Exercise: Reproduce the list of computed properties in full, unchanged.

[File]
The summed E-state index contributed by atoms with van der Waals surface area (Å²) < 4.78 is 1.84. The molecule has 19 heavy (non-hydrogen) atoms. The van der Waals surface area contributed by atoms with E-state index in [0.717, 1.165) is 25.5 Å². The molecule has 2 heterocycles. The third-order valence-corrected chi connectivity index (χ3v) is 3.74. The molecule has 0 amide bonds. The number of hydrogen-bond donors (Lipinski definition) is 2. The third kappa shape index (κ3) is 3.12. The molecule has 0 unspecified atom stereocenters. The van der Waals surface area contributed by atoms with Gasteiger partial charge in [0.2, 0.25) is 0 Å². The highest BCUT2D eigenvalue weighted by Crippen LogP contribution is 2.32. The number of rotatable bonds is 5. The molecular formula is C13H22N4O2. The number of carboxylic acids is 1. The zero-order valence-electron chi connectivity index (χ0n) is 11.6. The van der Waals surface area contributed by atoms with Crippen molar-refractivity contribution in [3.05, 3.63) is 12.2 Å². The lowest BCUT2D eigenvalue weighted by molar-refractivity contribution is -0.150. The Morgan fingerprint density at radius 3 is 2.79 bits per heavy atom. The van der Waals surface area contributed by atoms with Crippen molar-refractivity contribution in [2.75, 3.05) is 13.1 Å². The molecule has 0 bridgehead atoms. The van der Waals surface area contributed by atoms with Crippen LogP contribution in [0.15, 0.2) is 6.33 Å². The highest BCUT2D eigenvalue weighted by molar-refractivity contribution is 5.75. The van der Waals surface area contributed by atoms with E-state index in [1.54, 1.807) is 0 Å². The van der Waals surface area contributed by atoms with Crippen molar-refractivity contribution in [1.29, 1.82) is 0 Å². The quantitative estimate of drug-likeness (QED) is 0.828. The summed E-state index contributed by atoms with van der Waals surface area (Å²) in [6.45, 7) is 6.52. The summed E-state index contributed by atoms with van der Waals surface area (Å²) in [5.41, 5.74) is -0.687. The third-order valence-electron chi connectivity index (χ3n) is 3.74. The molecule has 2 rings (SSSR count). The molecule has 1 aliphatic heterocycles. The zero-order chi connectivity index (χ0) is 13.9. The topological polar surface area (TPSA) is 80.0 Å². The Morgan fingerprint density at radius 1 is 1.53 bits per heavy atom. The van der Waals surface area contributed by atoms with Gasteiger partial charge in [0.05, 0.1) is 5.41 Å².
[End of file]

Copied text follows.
The summed E-state index contributed by atoms with van der Waals surface area (Å²) < 4.78 is 1.84. The molecule has 19 heavy (non-hydrogen) atoms. The van der Waals surface area contributed by atoms with E-state index in [0.717, 1.165) is 25.5 Å². The molecule has 2 heterocycles. The third-order valence-corrected chi connectivity index (χ3v) is 3.74. The molecule has 0 amide bonds. The number of hydrogen-bond donors (Lipinski definition) is 2. The third kappa shape index (κ3) is 3.12. The molecule has 0 unspecified atom stereocenters. The van der Waals surface area contributed by atoms with Gasteiger partial charge in [0.2, 0.25) is 0 Å². The highest BCUT2D eigenvalue weighted by Crippen LogP contribution is 2.32. The number of rotatable bonds is 5. The molecular formula is C13H22N4O2. The number of carboxylic acids is 1. The zero-order valence-electron chi connectivity index (χ0n) is 11.6. The van der Waals surface area contributed by atoms with Crippen molar-refractivity contribution in [3.05, 3.63) is 12.2 Å². The lowest BCUT2D eigenvalue weighted by molar-refractivity contribution is -0.150. The Morgan fingerprint density at radius 3 is 2.79 bits per heavy atom. The van der Waals surface area contributed by atoms with Crippen molar-refractivity contribution in [2.75, 3.05) is 13.1 Å². The molecule has 0 bridgehead atoms. The van der Waals surface area contributed by atoms with Crippen LogP contribution in [0.15, 0.2) is 6.33 Å². The highest BCUT2D eigenvalue weighted by molar-refractivity contribution is 5.75. The van der Waals surface area contributed by atoms with E-state index in [1.54, 1.807) is 0 Å². The van der Waals surface area contributed by atoms with Crippen molar-refractivity contribution in [1.29, 1.82) is 0 Å². The quantitative estimate of drug-likeness (QED) is 0.828. The summed E-state index contributed by atoms with van der Waals surface area (Å²) in [6.45, 7) is 6.52. The summed E-state index contributed by atoms with van der Waals surface area (Å²) in [5.41, 5.74) is -0.687. The third-order valence-electron chi connectivity index (χ3n) is 3.74. The molecule has 2 rings (SSSR count). The molecule has 1 aliphatic heterocycles. The zero-order chi connectivity index (χ0) is 13.9. The topological polar surface area (TPSA) is 80.0 Å². The Morgan fingerprint density at radius 1 is 1.53 bits per heavy atom. The van der Waals surface area contributed by atoms with Gasteiger partial charge in [0.05, 0.1) is 5.41 Å².